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Research findings on fracture risk in adults with eczema

Professor Sinéad Langan and the team from the London School of Hygiene & Tropical Medicine, which authored the study on the link between atopic eczema and fracture risk in adults, write:

 

You may have seen media reports with some rather scary headlines. In the paper, we reported that adults with eczema could have an increased risk of the type of broken bones that tend to be related with a condition called osteoporosis (a condition that weakens bones increasing fracture risk). Our findings were based on a study of GP and hospital records for large numbers of people with eczema (approximately 400,000).

So, if you have eczema, what do the results mean for you? We have summarised the key points below:

The overall risk of a broken bone is very low, so even though we have shown an increase, this still represents a low risk of fractures (as a 10% increase of a small amount of risk is still a small amount of risk).

Our study estimated that an extra 164 people would break a bone compared to the number of bones expected in a group of 100,000 people without eczema.

NICE (an organisation that guides the NHS about which treatments work and what tests should be done) guidance already highlights a lot of the issues we raised in our article, and NHS patients will be managed accordingly.

NICE guides GPs and other doctors on what they should do about assessing fracture risk. The full guidelines are available here, www.nice.org.uk/guidance/cg146/evidence/full-guideline-pdf-186818365. Briefly, NICE recommends that doctors should consider assessing fracture risk in women over 65 and men over 75. In younger people, NICE recommends that doctors should consider carrying out assessments in specific groups of people. These groups include people on long-term oral steroids. When patients with these risk factors attend GP appointments, GPs assess risk of fracture using questionnaires and checklists that have been proven to be useful for this purpose (including tools such as FRAX or QFracture). These fracture-risk assessment tools guide GPs in determining who needs a bone scan and who needs preventive treatment.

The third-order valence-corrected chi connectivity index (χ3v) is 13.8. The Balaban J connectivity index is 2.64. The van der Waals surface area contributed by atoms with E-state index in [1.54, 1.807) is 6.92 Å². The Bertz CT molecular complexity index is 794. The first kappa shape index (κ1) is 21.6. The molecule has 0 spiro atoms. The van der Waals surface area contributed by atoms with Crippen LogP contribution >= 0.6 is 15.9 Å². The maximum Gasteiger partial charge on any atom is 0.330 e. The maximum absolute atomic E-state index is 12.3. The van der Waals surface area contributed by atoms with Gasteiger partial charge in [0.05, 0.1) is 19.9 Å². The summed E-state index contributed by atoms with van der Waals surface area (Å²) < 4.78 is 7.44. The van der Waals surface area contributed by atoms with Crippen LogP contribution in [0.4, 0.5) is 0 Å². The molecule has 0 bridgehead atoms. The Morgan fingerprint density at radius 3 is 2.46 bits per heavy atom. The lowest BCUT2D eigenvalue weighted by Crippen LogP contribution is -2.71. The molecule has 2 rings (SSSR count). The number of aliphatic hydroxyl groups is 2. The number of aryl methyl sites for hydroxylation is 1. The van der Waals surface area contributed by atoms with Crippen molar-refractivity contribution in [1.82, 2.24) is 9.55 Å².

• People who have taken higher doses of oral steroids for long periods are an important group for whom doctors should consider assessing fracture risk.

However, increasing recognition of the risk of steroid treatment means that few people now use long-term high-dose steroid tablets for treating eczema, and it would be very rare indeed in the modern treatment of eczema.

In our study, we did not look directly at the effect of the drugs used to treat eczema. It may be that the increase in bone breaks that we saw was a consequence of eczema, rather than a side effect of treatments.

There are still questions to be addressed by future research to understand the reasons for the increased fracture risk identified in our study and whether additional bone-density screening is warranted in those with eczema, beyond the NICE recommendations above, and to further understand what we can do to improve bone health for people with eczema. 

For more information: www.lshtm.ac.uk/newsevents/news/2019/atopic-eczema-linked-increased-fracture-risk-adults

Research findings on fracture risk in adults wi...